PSYC 375 (History of Psychology) is a three-credit, senior-level psychology course that examines the history of psychology from the time of the early Greeks until the present. This course covers the origins of philosophy, religion, mental illness, and science. It also covers concepts such as structuralism, functionalism, and behaviourism, and psychoanalysis.
Students should note that a 200-level psychology course. It is recommended that this course be taken by students who have successfully completed several psychology courses and are in their third or fourth year of undergraduate studies. This course has a challenge for credit option if interested and is offered as both an individualized study and a grouped study.
History of Psychology is made up of six units that each have an associated quiz worth six percent, for a total of thirty-six percent. There is also a midterm examination weighing thirty-two percent and a final examination for thirty-two percent. To receive credit for PSYC 375, students must achieve a composite course grade of at least a “D” or fifty percent, and a grade of at least fifty percent on the final examination.
Melissa Degenstein-Roelofs began studying at Athabasca University in May of 2019 and she is currently enrolled in the Bachelor of Arts program, majoring in Psychology and minoring in Anthropology. With her transfer credits from Lethbridge College she is approximately halfway done. She introduces herself for us, stating “I’m twenty-three years old and from Lethbridge, Alberta. I originally started my post-secondary education at the Lethbridge College, but when I realized I wanted to get my bachelor’s degree I switched to AU. I was working at a cell phone Kiosk until August; this semester I have decided to take some time off and focus on school, as well as my volunteer position as the Undergraduate Representative for the Canadian Psychological Association. In my spare time, I typically am doing yoga, binge-watching something on Netflix, or hanging out with my cats and rabbit!”
When asked to explain PSYC 375 to students, she states “The History of Psychology is a very interesting look at essentially how psychology came about; it shows the connection between scientists and philosophers throughout the eras and how their work is connected to the modern discipline of psychology; it also covers the first psychologists themselves and many prominent psychologists of the twentieth century. The textbook is one of the best-organized textbooks I have worked with. It is organized into eras and schools (romantic era, structuralism, gestalt psychology etc.,) and every chapter covers the prominent people of said era or school. I learned a lot about the history of psychology but also a lot about the history of science and philosophy.”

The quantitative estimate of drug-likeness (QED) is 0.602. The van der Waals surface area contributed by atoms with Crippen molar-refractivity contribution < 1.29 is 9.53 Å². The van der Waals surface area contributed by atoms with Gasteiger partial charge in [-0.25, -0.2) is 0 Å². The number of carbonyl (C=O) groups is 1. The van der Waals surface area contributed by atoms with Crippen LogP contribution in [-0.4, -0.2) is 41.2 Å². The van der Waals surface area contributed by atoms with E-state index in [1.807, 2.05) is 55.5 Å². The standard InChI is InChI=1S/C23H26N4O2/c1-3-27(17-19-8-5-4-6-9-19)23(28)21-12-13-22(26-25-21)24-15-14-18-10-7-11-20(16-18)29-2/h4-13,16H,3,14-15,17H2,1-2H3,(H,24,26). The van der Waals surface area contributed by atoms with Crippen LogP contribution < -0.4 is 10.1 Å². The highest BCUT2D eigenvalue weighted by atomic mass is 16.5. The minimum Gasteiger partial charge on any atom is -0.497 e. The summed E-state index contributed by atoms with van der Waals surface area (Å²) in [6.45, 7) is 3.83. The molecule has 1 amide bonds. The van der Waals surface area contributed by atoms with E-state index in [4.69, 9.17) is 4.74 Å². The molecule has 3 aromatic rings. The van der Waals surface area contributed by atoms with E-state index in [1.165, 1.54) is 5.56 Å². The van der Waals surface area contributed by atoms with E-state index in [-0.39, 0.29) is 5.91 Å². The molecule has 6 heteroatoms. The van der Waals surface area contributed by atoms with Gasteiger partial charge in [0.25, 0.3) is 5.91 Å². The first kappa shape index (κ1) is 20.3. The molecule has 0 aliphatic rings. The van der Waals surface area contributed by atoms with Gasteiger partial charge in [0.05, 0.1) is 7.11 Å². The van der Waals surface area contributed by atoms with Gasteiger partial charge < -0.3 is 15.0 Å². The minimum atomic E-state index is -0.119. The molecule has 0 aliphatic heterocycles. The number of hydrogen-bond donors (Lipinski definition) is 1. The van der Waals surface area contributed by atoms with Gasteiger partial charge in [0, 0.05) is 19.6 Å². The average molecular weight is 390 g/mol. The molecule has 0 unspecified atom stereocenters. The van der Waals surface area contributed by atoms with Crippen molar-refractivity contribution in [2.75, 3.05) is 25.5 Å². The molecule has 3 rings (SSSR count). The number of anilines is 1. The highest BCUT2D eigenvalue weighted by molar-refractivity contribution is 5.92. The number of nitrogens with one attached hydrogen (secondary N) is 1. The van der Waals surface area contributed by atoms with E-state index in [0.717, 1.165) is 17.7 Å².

As for the structure of the course, Melissa explains that “This course has a lot of information, if you do not read the textbook and take good notes, you will not pass. The learning objectives are a great note and study guide for the exams. Also, make sure to read the commentary left by the tutor in the learning objectives because they can give helpful information that the textbook may have left out that you may want to add to your notes. There are quizzes for each of the units that have a multiple choice and a written component. There is a midterm exam and a final exam, both of which have multiple choice questions and a written component. This course has no other assignments outside of the exam and the quizzes.”
When asked if she would recommend History of Psychology, she states “In my opinion, this class was a bit tougher than other classes I have taken. The information is not hard to grasp — but there is a lot of it. You have to really pay attention to the learning objectives when reading through it to make sure you are taking notes effectively. This class is a requirement in the psychology program, and I think its an important class for those studying psychology and want to make a career out of it, but if you are just wanting to take some psychology classes for fun, I would not recommend it.”
As for tips and tricks to completing this course, Melissa explains that students should “Read the textbook and make sure you read the learning objectives before you begin the reading as it can really help your mind focus on what the important information is.”
Melissa did not communicate with her tutors often while completing PSYC 375, however, she states that “My tutor was a very quick marker, and her feedback on the written components of the quizzes was very useful as a guide to any important information I may have missed.
Whether PSYC 375 is a degree or program requirement of yours, or the topics discussed above are of interest to you, this course will have you learning a lot of interesting material surrounding the topic of the history of psychology.